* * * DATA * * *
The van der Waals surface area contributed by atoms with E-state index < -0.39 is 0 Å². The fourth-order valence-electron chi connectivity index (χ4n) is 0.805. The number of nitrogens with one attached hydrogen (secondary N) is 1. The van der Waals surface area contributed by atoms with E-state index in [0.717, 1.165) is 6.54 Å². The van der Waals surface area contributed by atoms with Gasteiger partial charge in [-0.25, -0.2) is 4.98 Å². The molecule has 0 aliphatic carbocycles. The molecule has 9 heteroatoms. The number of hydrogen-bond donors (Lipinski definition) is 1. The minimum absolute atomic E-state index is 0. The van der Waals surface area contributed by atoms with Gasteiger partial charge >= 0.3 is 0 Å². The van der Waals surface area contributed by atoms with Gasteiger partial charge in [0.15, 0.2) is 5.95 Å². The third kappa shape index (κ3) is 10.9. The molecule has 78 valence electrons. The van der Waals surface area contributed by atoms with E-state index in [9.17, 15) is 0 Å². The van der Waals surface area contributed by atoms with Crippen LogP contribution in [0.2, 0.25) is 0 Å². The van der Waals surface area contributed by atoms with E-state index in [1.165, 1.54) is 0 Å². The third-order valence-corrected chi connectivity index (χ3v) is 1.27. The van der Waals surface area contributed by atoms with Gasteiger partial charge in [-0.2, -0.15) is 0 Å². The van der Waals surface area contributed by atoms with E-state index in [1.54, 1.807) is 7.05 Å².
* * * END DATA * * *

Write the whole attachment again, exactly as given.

The van der Waals surface area contributed by atoms with E-state index < -0.39 is 0 Å². The fourth-order valence-electron chi connectivity index (χ4n) is 0.805. The number of nitrogens with one attached hydrogen (secondary N) is 1. The van der Waals surface area contributed by atoms with E-state index in [0.717, 1.165) is 6.54 Å². The van der Waals surface area contributed by atoms with Gasteiger partial charge in [-0.25, -0.2) is 4.98 Å². The molecule has 0 aliphatic carbocycles. The molecule has 9 heteroatoms. The number of hydrogen-bond donors (Lipinski definition) is 1. The minimum absolute atomic E-state index is 0. The van der Waals surface area contributed by atoms with Gasteiger partial charge >= 0.3 is 0 Å². The van der Waals surface area contributed by atoms with Gasteiger partial charge in [0.15, 0.2) is 5.95 Å². The third kappa shape index (κ3) is 10.9. The molecule has 78 valence electrons. The van der Waals surface area contributed by atoms with E-state index in [9.17, 15) is 0 Å². The van der Waals surface area contributed by atoms with Crippen LogP contribution in [0.2, 0.25) is 0 Å². The van der Waals surface area contributed by atoms with E-state index in [1.165, 1.54) is 0 Å². The third-order valence-corrected chi connectivity index (χ3v) is 1.27. The van der Waals surface area contributed by atoms with Gasteiger partial charge in [-0.2, -0.15) is 0 Å². The van der Waals surface area contributed by atoms with E-state index in [1.54, 1.807) is 7.05 Å².